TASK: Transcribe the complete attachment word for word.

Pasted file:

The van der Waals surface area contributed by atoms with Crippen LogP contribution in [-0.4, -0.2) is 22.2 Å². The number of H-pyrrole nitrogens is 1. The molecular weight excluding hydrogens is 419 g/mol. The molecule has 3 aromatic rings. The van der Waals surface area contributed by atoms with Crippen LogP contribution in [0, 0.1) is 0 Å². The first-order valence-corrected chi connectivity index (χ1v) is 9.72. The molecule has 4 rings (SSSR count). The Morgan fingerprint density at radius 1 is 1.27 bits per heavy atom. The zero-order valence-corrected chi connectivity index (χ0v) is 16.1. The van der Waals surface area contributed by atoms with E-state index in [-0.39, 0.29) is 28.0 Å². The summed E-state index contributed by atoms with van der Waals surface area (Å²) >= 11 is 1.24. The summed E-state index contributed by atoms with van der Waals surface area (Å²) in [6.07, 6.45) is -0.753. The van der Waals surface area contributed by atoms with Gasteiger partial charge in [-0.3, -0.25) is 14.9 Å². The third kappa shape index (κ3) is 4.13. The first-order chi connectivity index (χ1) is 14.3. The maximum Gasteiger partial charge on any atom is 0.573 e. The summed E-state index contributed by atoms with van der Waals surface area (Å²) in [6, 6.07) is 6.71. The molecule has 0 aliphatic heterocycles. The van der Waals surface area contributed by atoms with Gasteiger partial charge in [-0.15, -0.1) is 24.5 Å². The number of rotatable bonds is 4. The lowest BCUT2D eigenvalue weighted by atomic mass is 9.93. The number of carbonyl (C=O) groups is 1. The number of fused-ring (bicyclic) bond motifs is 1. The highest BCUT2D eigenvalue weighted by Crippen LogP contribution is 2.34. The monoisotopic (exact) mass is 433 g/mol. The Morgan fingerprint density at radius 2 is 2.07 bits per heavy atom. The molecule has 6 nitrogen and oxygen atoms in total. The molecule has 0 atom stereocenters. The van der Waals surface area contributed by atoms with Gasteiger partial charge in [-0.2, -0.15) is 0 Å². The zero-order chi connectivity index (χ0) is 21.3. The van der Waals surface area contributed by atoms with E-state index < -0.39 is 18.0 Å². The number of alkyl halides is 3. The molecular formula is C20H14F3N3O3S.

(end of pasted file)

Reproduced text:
The van der Waals surface area contributed by atoms with Crippen LogP contribution in [-0.4, -0.2) is 22.2 Å². The number of H-pyrrole nitrogens is 1. The molecular weight excluding hydrogens is 419 g/mol. The molecule has 3 aromatic rings. The van der Waals surface area contributed by atoms with Crippen LogP contribution in [0, 0.1) is 0 Å². The first-order valence-corrected chi connectivity index (χ1v) is 9.72. The molecule has 4 rings (SSSR count). The Morgan fingerprint density at radius 1 is 1.27 bits per heavy atom. The zero-order valence-corrected chi connectivity index (χ0v) is 16.1. The van der Waals surface area contributed by atoms with E-state index in [-0.39, 0.29) is 28.0 Å². The summed E-state index contributed by atoms with van der Waals surface area (Å²) >= 11 is 1.24. The summed E-state index contributed by atoms with van der Waals surface area (Å²) in [6.07, 6.45) is -0.753. The van der Waals surface area contributed by atoms with Gasteiger partial charge in [-0.3, -0.25) is 14.9 Å². The third kappa shape index (κ3) is 4.13. The first-order chi connectivity index (χ1) is 14.3. The maximum Gasteiger partial charge on any atom is 0.573 e. The summed E-state index contributed by atoms with van der Waals surface area (Å²) in [6, 6.07) is 6.71. The molecule has 0 aliphatic heterocycles. The van der Waals surface area contributed by atoms with Gasteiger partial charge in [-0.15, -0.1) is 24.5 Å². The number of rotatable bonds is 4. The lowest BCUT2D eigenvalue weighted by atomic mass is 9.93. The number of carbonyl (C=O) groups is 1. The number of fused-ring (bicyclic) bond motifs is 1. The highest BCUT2D eigenvalue weighted by Crippen LogP contribution is 2.34. The monoisotopic (exact) mass is 433 g/mol. The Morgan fingerprint density at radius 2 is 2.07 bits per heavy atom. The molecule has 6 nitrogen and oxygen atoms in total. The molecule has 0 atom stereocenters. The van der Waals surface area contributed by atoms with Gasteiger partial charge in [-0.2, -0.15) is 0 Å². The zero-order chi connectivity index (χ0) is 21.3. The van der Waals surface area contributed by atoms with E-state index < -0.39 is 18.0 Å². The number of alkyl halides is 3. The molecular formula is C20H14F3N3O3S.